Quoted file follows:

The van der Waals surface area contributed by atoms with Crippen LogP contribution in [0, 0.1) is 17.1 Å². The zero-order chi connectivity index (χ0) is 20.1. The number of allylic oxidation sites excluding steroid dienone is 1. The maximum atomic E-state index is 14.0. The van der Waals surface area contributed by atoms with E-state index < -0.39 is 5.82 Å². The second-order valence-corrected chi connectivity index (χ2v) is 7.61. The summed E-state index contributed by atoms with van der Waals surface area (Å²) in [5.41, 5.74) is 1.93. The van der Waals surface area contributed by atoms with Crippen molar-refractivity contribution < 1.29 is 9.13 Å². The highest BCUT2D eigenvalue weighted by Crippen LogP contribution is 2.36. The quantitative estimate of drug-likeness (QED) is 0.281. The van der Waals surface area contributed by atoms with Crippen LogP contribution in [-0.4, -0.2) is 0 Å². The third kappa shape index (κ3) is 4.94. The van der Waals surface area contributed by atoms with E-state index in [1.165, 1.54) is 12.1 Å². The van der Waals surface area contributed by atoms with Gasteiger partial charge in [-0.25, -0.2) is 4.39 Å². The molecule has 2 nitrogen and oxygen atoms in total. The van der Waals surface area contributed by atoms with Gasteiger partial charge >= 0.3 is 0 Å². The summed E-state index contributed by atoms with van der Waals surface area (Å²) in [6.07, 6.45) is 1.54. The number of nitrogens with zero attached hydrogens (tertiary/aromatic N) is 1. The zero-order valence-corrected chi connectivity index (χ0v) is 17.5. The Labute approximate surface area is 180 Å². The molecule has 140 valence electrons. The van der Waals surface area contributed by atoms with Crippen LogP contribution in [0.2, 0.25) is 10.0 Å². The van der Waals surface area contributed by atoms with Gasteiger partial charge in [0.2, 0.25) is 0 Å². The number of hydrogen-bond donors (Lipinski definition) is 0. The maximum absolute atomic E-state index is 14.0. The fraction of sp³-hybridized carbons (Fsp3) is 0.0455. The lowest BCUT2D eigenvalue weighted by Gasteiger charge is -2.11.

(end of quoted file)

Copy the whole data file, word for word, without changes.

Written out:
The van der Waals surface area contributed by atoms with Crippen LogP contribution in [0, 0.1) is 17.1 Å². The zero-order chi connectivity index (χ0) is 20.1. The number of allylic oxidation sites excluding steroid dienone is 1. The maximum atomic E-state index is 14.0. The van der Waals surface area contributed by atoms with E-state index < -0.39 is 5.82 Å². The second-order valence-corrected chi connectivity index (χ2v) is 7.61. The summed E-state index contributed by atoms with van der Waals surface area (Å²) in [5.41, 5.74) is 1.93. The van der Waals surface area contributed by atoms with Crippen molar-refractivity contribution < 1.29 is 9.13 Å². The highest BCUT2D eigenvalue weighted by Crippen LogP contribution is 2.36. The quantitative estimate of drug-likeness (QED) is 0.281. The van der Waals surface area contributed by atoms with Crippen LogP contribution in [-0.4, -0.2) is 0 Å². The third kappa shape index (κ3) is 4.94. The van der Waals surface area contributed by atoms with E-state index in [1.165, 1.54) is 12.1 Å². The van der Waals surface area contributed by atoms with Gasteiger partial charge in [-0.25, -0.2) is 4.39 Å². The molecule has 2 nitrogen and oxygen atoms in total. The van der Waals surface area contributed by atoms with Gasteiger partial charge >= 0.3 is 0 Å². The summed E-state index contributed by atoms with van der Waals surface area (Å²) in [6.07, 6.45) is 1.54. The number of nitrogens with zero attached hydrogens (tertiary/aromatic N) is 1. The zero-order valence-corrected chi connectivity index (χ0v) is 17.5. The Labute approximate surface area is 180 Å². The molecule has 140 valence electrons. The van der Waals surface area contributed by atoms with Crippen LogP contribution in [0.2, 0.25) is 10.0 Å². The van der Waals surface area contributed by atoms with Gasteiger partial charge in [0.2, 0.25) is 0 Å². The number of hydrogen-bond donors (Lipinski definition) is 0. The maximum absolute atomic E-state index is 14.0. The fraction of sp³-hybridized carbons (Fsp3) is 0.0455. The lowest BCUT2D eigenvalue weighted by Gasteiger charge is -2.11.